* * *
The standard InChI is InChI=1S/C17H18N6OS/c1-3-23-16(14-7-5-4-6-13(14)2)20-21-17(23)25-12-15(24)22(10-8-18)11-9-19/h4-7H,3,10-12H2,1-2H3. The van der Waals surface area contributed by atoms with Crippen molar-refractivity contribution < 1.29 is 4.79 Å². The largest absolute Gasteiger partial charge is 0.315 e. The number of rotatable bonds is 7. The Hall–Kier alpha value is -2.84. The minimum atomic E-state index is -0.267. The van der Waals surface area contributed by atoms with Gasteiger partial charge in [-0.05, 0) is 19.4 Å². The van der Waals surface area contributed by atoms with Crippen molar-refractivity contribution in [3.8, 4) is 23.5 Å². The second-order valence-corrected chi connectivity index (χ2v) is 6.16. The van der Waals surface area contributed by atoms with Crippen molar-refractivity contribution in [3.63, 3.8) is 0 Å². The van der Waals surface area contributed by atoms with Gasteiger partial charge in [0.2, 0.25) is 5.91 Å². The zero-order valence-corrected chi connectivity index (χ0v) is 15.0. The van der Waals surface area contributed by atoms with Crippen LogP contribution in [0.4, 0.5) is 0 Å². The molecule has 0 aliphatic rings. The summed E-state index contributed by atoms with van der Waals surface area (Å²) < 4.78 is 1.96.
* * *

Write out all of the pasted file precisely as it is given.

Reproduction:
The standard InChI is InChI=1S/C17H18N6OS/c1-3-23-16(14-7-5-4-6-13(14)2)20-21-17(23)25-12-15(24)22(10-8-18)11-9-19/h4-7H,3,10-12H2,1-2H3. The van der Waals surface area contributed by atoms with Crippen molar-refractivity contribution < 1.29 is 4.79 Å². The largest absolute Gasteiger partial charge is 0.315 e. The number of rotatable bonds is 7. The Hall–Kier alpha value is -2.84. The minimum atomic E-state index is -0.267. The van der Waals surface area contributed by atoms with Gasteiger partial charge in [-0.05, 0) is 19.4 Å². The van der Waals surface area contributed by atoms with Crippen molar-refractivity contribution in [3.8, 4) is 23.5 Å². The second-order valence-corrected chi connectivity index (χ2v) is 6.16. The van der Waals surface area contributed by atoms with Crippen molar-refractivity contribution in [3.63, 3.8) is 0 Å². The van der Waals surface area contributed by atoms with Gasteiger partial charge in [0.2, 0.25) is 5.91 Å². The zero-order valence-corrected chi connectivity index (χ0v) is 15.0. The van der Waals surface area contributed by atoms with Crippen LogP contribution in [0.4, 0.5) is 0 Å². The molecule has 0 aliphatic rings. The summed E-state index contributed by atoms with van der Waals surface area (Å²) < 4.78 is 1.96.